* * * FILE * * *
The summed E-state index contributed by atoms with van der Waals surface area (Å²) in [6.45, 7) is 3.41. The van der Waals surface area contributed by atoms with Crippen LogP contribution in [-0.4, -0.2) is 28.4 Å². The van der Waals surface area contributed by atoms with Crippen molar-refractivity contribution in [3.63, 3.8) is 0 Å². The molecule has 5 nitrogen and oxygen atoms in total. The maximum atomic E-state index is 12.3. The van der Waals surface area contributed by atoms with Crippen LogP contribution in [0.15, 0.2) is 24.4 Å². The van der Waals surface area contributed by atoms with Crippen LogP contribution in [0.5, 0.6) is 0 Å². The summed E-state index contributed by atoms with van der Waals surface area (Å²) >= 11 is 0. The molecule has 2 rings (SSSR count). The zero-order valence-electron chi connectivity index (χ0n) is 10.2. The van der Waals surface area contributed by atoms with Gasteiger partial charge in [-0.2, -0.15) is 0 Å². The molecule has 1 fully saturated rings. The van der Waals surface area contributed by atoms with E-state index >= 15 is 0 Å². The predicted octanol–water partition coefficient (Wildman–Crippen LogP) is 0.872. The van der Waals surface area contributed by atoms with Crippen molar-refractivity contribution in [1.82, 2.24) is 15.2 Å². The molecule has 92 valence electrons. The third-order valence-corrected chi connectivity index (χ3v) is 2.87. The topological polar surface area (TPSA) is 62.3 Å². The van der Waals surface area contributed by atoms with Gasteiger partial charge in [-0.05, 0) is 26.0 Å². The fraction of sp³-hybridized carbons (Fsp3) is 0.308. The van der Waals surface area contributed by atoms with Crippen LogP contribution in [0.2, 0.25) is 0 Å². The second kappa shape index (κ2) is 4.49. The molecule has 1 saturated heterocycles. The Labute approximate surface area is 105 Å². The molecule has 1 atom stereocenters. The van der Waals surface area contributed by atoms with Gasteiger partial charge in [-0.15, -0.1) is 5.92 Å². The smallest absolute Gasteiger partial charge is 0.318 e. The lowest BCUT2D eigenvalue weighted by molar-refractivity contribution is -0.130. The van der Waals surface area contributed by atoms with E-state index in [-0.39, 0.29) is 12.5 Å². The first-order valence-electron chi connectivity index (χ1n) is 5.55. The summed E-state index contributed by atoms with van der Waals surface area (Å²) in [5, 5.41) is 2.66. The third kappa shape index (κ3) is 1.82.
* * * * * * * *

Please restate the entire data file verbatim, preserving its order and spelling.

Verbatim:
The summed E-state index contributed by atoms with van der Waals surface area (Å²) in [6.45, 7) is 3.41. The van der Waals surface area contributed by atoms with Crippen LogP contribution in [-0.4, -0.2) is 28.4 Å². The van der Waals surface area contributed by atoms with Crippen molar-refractivity contribution in [3.63, 3.8) is 0 Å². The molecule has 5 nitrogen and oxygen atoms in total. The maximum atomic E-state index is 12.3. The van der Waals surface area contributed by atoms with Crippen LogP contribution in [0.15, 0.2) is 24.4 Å². The van der Waals surface area contributed by atoms with Crippen LogP contribution in [0.5, 0.6) is 0 Å². The summed E-state index contributed by atoms with van der Waals surface area (Å²) >= 11 is 0. The molecule has 2 rings (SSSR count). The zero-order valence-electron chi connectivity index (χ0n) is 10.2. The van der Waals surface area contributed by atoms with Gasteiger partial charge in [-0.2, -0.15) is 0 Å². The molecule has 1 fully saturated rings. The van der Waals surface area contributed by atoms with E-state index >= 15 is 0 Å². The predicted octanol–water partition coefficient (Wildman–Crippen LogP) is 0.872. The van der Waals surface area contributed by atoms with Crippen molar-refractivity contribution in [1.82, 2.24) is 15.2 Å². The molecule has 92 valence electrons. The third-order valence-corrected chi connectivity index (χ3v) is 2.87. The topological polar surface area (TPSA) is 62.3 Å². The van der Waals surface area contributed by atoms with Gasteiger partial charge in [-0.05, 0) is 26.0 Å². The fraction of sp³-hybridized carbons (Fsp3) is 0.308. The van der Waals surface area contributed by atoms with Crippen LogP contribution in [0.2, 0.25) is 0 Å². The second kappa shape index (κ2) is 4.49. The molecule has 1 saturated heterocycles. The Labute approximate surface area is 105 Å². The molecule has 1 atom stereocenters. The van der Waals surface area contributed by atoms with Gasteiger partial charge in [-0.15, -0.1) is 5.92 Å². The smallest absolute Gasteiger partial charge is 0.318 e. The lowest BCUT2D eigenvalue weighted by molar-refractivity contribution is -0.130. The van der Waals surface area contributed by atoms with E-state index in [-0.39, 0.29) is 12.5 Å². The first-order valence-electron chi connectivity index (χ1n) is 5.55. The summed E-state index contributed by atoms with van der Waals surface area (Å²) in [5, 5.41) is 2.66. The third kappa shape index (κ3) is 1.82.